I plan on doing what a friend of mine did with his kids. No tattoos until you no longer require financial support from me. This kept his kids from getting them. At least until they got out of college….At least it’s a nice looking tattoo and it’s not on her neck or somewhere visible that might keep her from getting a job somewhere…Sorry she surprised you with it though.

    • Shambhu says:

      I have some narrow views about tattoos. I believe the people that have tattoos have some serious self esteem problems. To believe you can improve on the human figure with ink blemishes is more than I can understand. But, that’s just me. I do think it would be interesting to see a comparison of the average IQ’s of the tattooed compared to the naked. When I was growing up, my tattooed uncle and brother-in-law told me never never get a tattoo, if you do, you’ll be sorry when you grow up.

      • Anna says:

        I’m a 4.0 student with a 28 on the ACT and a tattoo. Would you still care to compare IQ’s?

        • Gregory Hall says:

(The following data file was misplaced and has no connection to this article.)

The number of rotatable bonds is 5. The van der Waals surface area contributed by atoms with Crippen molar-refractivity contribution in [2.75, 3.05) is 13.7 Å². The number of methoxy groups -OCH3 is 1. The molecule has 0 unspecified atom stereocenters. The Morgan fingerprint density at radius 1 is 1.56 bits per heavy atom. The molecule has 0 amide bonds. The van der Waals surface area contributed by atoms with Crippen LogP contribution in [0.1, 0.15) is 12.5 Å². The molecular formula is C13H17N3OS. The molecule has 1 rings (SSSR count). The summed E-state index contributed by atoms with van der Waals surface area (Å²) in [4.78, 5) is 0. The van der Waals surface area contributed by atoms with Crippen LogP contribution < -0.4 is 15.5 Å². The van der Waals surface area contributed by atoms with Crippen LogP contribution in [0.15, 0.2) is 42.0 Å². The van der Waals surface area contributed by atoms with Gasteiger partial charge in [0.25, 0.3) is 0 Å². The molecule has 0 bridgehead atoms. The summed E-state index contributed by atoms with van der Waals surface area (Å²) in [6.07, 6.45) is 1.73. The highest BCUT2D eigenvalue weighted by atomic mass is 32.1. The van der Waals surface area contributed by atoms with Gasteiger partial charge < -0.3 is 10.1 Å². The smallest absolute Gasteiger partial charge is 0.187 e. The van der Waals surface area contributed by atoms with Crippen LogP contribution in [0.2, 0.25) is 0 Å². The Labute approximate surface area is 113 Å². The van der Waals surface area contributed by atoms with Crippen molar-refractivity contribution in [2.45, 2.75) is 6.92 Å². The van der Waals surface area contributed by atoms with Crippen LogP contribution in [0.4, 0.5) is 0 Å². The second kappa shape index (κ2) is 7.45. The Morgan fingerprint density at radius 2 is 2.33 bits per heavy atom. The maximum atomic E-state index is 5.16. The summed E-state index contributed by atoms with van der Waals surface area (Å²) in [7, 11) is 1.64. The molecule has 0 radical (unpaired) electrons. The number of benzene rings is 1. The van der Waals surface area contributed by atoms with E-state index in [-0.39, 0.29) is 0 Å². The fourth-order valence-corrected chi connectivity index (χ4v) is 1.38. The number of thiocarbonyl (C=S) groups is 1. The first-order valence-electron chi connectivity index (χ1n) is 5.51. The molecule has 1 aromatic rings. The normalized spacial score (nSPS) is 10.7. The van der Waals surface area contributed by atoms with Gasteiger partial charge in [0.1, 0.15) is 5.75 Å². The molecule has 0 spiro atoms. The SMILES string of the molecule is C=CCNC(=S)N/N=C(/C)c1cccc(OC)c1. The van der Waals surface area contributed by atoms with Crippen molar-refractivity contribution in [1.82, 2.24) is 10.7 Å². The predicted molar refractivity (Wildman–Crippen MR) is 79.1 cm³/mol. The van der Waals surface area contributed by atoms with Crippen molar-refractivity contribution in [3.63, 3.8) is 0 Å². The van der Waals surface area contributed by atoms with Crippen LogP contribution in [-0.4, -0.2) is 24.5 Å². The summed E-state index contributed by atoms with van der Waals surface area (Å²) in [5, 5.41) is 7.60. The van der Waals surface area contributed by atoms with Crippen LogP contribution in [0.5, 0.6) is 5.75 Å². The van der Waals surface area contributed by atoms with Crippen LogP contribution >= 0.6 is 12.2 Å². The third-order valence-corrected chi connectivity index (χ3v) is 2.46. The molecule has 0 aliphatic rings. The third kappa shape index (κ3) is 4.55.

This advice is for your “consideration.” Not a judgement about intelligence or the lack of intelligence. . . this is about education. I speak to people across the country about permanent body art, some like you feel “what’s the big issue, its MY body” while others are perplexed by body art, and demean those that express themselves in overly obvious ways. If you are unaware of the existence of these people, who may also have a lower IQ but are in a position of strength and may judge you in a negative way in an interview or for a spot in graduate school, you will be at a disadvantage. This site is simply to provide ‘food for thought’ because perspectives other than yours exist, and have value, no matter the IQ of the individual. If you are interviewing with the idiot son of the owner of a big corporation who hates tattoos, you will be at a disadvantage if they know of its existence. Thanks for the comment, and congratulations on your GPA, IQ, and ACT scores, your hard work will definitely lead to great success!!